Now, even if the anime only gave us a minute for content, nobody is going to want to waste time if it's shit. But, every episode is gold in its own way. The meat of the anime ends up being interactions between different characters as they wait for a train to pass at a railroad crossing. Each episode is a vignette, all taking place at the same spot. The difference being not the setting, or the factor that sets them up to interact, but the characters themselves. And it's entertaining interaction between various characters that serves as the selling point for this anime. Little 'slice-of-life' scenes are done masterfully. It may be the brevity or the casual everyday randomness that prevades the conversations, but it's hard for me to find any fauly with the writing. It all feels very natural, pulling you along with the rhythm of the scenes until they end. There is no ending theme (credits play during the 'opening) so when the scene is over, the anime is over. And it usually ends once you just started feeling like you got to know the characters. I think it takes some smarts to be able to put in so much genuine feeling into characters whom we really can only see in one spot, at one time. There's certainly more feeling in these conversations than we sometimes see in full-length series, which often meanders around, and away from, anything interesting. But, perhaps it's so short that there isn't a ton of room for them to screw up. The focus, for this anime, is the conversations themselves. They unfold and become the narrative, where other anime only use interactions to set up for a certain result. Of course being written this way also allows for a quick and immediate emotional attachment, so when the writing becomes sentimental and wistful, it doesn't feel tacked on or contrived. In any case, Fumikiri Jikan is probably the best short this season, it's funny and a great way to spend the time it takes to complete.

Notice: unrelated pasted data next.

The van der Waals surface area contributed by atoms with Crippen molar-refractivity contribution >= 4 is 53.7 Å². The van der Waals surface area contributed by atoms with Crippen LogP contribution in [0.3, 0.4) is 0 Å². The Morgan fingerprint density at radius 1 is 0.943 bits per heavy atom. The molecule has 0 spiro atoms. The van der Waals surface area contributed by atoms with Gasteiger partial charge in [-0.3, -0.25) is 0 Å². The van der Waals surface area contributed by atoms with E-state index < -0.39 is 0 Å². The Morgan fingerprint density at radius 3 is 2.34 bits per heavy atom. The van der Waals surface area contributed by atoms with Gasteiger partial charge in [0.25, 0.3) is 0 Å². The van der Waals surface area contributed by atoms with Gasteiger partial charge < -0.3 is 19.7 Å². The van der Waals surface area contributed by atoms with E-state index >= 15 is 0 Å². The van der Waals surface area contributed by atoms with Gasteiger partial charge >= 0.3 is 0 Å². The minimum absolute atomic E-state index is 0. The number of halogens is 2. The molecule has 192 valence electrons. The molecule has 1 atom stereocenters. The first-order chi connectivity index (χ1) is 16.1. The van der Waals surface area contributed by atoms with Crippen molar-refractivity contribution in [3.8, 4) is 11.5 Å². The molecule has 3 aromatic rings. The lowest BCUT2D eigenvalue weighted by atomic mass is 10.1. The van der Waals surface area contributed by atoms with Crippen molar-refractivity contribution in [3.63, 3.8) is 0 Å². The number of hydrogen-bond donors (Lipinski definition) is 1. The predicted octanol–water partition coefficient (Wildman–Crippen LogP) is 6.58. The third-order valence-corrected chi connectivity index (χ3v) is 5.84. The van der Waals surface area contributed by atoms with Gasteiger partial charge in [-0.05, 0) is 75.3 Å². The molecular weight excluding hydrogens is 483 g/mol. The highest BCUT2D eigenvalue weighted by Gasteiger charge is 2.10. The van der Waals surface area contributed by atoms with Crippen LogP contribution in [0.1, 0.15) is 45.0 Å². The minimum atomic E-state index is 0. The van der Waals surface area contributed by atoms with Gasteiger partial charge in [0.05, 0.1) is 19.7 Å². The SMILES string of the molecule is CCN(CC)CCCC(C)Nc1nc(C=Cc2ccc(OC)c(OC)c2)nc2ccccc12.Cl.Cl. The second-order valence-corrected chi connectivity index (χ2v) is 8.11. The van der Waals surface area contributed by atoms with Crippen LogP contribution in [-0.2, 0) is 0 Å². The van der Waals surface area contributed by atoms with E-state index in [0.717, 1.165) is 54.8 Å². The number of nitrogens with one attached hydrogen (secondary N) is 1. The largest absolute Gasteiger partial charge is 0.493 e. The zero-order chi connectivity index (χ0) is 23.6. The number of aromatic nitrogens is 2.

Also, I think the voice acting deserves special mention. All of the voice work is done very well, which it needs to for a dialogue-driven short. There's plenty of newbie actors in here, so it may be interesting for people who are into that, as well.